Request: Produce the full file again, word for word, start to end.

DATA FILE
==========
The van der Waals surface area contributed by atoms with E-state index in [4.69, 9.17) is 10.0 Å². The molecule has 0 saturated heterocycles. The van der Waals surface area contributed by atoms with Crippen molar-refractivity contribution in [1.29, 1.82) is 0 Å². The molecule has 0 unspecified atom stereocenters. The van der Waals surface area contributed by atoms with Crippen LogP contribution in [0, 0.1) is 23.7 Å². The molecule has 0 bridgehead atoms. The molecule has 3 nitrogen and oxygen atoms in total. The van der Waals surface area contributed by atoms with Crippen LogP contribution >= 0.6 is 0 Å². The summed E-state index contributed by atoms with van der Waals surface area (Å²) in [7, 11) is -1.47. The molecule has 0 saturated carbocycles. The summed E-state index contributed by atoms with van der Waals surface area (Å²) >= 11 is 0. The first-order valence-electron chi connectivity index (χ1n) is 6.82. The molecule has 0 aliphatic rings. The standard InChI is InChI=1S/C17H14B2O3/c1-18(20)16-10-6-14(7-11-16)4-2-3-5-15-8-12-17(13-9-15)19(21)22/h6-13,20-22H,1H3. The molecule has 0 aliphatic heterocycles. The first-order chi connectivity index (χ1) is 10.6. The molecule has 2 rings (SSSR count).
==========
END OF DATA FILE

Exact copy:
The van der Waals surface area contributed by atoms with E-state index in [4.69, 9.17) is 10.0 Å². The molecule has 0 saturated heterocycles. The van der Waals surface area contributed by atoms with Crippen molar-refractivity contribution in [1.29, 1.82) is 0 Å². The molecule has 0 unspecified atom stereocenters. The van der Waals surface area contributed by atoms with Crippen LogP contribution in [0, 0.1) is 23.7 Å². The molecule has 0 bridgehead atoms. The molecule has 3 nitrogen and oxygen atoms in total. The van der Waals surface area contributed by atoms with Crippen LogP contribution >= 0.6 is 0 Å². The summed E-state index contributed by atoms with van der Waals surface area (Å²) in [7, 11) is -1.47. The molecule has 0 saturated carbocycles. The summed E-state index contributed by atoms with van der Waals surface area (Å²) >= 11 is 0. The first-order valence-electron chi connectivity index (χ1n) is 6.82. The molecule has 0 aliphatic rings. The standard InChI is InChI=1S/C17H14B2O3/c1-18(20)16-10-6-14(7-11-16)4-2-3-5-15-8-12-17(13-9-15)19(21)22/h6-13,20-22H,1H3. The molecule has 0 aliphatic heterocycles. The first-order chi connectivity index (χ1) is 10.6. The molecule has 2 rings (SSSR count).